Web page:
The administration of immune checkpoint inhibitors (ICI) has become an accepted standard of care for patients with many tumor types [12]. Subgroup analyses of sRCC in the first line setting in recent phase 3 clinical trials confirmed the efficacy of ICI-based regimens compared to sunitinib [13,14,15,16]. In a post hoc analysis of the phase III CheckMate 214 trial, anti-PD-1 therapy with nivolumab plus anti-CTLA4 therapy with ipilimumab showed an impressive overall response rate (ORR) and OS benefit in comparison with sunitinib in treatment-naive sRCC patients with intermediate and poor-risk prognosis [13,17]. Notably, the complete response rate (CR) in nivolumab-plus-ipilimumab-treated sRCC patients reached 18.9% versus 3.1% for the sunitinib arm, demonstrating a tremendous benefit for so far hopeless patients [13]. Indeed, with ORR over 50%, CR of 18.9%, and median OS (mOS) exceeding two years, the combination of nivolumab plus ipilimumab has established a new therapeutic standard for sRCC patients. Other active regimens for sRCC include the combination of pembrolizumab plus axitinib in the KEYNOTE-426 trial, with a subset analysis showing ORR of 58.8%, CR of 11.8%, 12-month OS of 83.4% [14], and the avelumab plus axitinib regimen in the JAVELIN Renal 101 trial, with ORR of 47%, CR of 4%, and 12-month OS of 83% [18]. Moreover, atezolizumab plus bevacizumab in the subset analysis of the IMmotion 151 trial showed significant benefit in all parameters regardless of the prognostic group, including response rate of 49%, CR of 10%, and 12-month OS of 69% [15]. Finally, based on a meta-analysis published by Iacovelli et al., ICI-based combinations showed an improved outcome in all parameters, including progression-free survival (PFS) and OS, in comparison with sunitinib (until recently considered a standard of care), with a decline of over 40% of progression (HR = 0.56; p < 0.0001) and mortality (HR = 0.56; p = 0.001) risks [19]. It should be noted that the sarcomatoid proportion within the tumor (<10%, >50%, or pure sarcomatoid histology) was not addressed in the results of effectivity in these trials.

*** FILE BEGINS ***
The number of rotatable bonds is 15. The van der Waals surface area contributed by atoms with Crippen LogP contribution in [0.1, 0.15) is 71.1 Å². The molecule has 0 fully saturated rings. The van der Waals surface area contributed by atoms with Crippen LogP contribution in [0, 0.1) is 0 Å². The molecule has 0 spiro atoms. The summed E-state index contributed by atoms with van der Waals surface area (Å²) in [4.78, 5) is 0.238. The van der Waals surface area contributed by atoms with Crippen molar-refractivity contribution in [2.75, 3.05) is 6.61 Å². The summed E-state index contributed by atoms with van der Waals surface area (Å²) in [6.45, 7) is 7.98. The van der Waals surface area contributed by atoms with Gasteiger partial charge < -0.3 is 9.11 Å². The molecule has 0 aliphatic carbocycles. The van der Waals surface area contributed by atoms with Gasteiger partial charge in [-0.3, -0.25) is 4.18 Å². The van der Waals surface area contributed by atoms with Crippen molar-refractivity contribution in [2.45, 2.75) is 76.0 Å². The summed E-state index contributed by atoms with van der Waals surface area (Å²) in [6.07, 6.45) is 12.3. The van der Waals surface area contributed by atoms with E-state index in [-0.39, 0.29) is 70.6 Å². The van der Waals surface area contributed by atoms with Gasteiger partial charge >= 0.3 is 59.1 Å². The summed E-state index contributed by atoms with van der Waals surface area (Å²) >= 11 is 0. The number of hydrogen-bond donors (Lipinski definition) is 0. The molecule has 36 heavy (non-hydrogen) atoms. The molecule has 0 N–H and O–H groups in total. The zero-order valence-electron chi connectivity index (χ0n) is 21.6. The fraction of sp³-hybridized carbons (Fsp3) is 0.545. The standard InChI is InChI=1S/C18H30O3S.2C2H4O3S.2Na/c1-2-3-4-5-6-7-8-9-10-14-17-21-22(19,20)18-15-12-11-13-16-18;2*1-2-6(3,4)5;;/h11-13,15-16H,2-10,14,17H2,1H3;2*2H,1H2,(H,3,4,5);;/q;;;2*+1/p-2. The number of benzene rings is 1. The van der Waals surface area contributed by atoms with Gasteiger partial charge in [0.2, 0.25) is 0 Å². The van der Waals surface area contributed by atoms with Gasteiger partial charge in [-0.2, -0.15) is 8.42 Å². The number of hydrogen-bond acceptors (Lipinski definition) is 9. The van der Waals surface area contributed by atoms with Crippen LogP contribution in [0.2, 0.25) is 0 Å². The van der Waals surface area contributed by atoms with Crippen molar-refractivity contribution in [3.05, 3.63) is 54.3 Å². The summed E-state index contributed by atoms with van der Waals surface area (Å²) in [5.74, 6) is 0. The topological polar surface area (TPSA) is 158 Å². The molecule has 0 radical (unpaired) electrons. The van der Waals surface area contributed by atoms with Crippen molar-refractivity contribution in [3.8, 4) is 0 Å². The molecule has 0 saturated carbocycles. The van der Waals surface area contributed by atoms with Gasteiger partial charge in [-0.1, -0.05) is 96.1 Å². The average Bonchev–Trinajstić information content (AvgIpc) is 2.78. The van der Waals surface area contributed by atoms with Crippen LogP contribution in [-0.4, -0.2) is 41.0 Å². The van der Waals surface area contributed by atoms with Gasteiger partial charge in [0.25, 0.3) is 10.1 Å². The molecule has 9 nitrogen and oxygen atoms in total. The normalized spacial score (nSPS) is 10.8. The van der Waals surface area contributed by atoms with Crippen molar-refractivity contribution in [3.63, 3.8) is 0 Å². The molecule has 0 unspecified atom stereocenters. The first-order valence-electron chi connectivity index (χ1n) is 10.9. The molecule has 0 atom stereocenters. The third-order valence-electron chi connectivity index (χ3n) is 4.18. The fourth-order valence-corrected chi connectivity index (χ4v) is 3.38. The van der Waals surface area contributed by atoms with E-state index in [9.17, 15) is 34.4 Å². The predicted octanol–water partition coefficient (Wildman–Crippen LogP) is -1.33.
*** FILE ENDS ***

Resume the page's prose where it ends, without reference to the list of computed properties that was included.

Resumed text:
We reviewed our database from 2015 until 2021 and identified six patients with synchronous mRCC with sarcomatoid histology who received a combination of nivolumab with ipilimumab as front-line therapy. Herein, we report the six cases, focusing on the timing of cytoreductive nephrectomy that was considered upfront or delayed depending on patient response to immunotherapy.